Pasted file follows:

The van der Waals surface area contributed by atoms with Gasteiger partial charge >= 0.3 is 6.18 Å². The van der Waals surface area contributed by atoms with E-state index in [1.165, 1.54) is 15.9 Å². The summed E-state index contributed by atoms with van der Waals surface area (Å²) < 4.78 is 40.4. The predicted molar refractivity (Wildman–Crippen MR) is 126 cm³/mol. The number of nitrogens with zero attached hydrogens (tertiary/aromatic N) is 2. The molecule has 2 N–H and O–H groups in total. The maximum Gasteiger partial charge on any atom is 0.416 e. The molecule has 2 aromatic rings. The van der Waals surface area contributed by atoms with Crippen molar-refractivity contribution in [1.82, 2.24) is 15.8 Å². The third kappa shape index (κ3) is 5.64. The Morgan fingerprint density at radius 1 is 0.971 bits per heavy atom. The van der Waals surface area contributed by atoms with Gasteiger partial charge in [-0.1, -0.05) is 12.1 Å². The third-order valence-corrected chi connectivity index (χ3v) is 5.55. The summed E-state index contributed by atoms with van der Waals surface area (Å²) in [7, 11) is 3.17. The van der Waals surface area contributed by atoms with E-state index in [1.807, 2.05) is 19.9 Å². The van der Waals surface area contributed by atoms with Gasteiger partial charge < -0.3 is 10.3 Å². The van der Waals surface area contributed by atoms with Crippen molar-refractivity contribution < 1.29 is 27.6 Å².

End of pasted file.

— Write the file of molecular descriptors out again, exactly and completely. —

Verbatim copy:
The van der Waals surface area contributed by atoms with Gasteiger partial charge >= 0.3 is 6.18 Å². The van der Waals surface area contributed by atoms with E-state index in [1.165, 1.54) is 15.9 Å². The summed E-state index contributed by atoms with van der Waals surface area (Å²) < 4.78 is 40.4. The predicted molar refractivity (Wildman–Crippen MR) is 126 cm³/mol. The number of nitrogens with zero attached hydrogens (tertiary/aromatic N) is 2. The molecule has 2 N–H and O–H groups in total. The maximum Gasteiger partial charge on any atom is 0.416 e. The molecule has 2 aromatic rings. The van der Waals surface area contributed by atoms with Crippen molar-refractivity contribution in [1.82, 2.24) is 15.8 Å². The third kappa shape index (κ3) is 5.64. The Morgan fingerprint density at radius 1 is 0.971 bits per heavy atom. The van der Waals surface area contributed by atoms with Gasteiger partial charge in [-0.1, -0.05) is 12.1 Å². The third-order valence-corrected chi connectivity index (χ3v) is 5.55. The summed E-state index contributed by atoms with van der Waals surface area (Å²) in [7, 11) is 3.17. The van der Waals surface area contributed by atoms with E-state index in [1.807, 2.05) is 19.9 Å². The van der Waals surface area contributed by atoms with Gasteiger partial charge < -0.3 is 10.3 Å². The van der Waals surface area contributed by atoms with Crippen molar-refractivity contribution < 1.29 is 27.6 Å².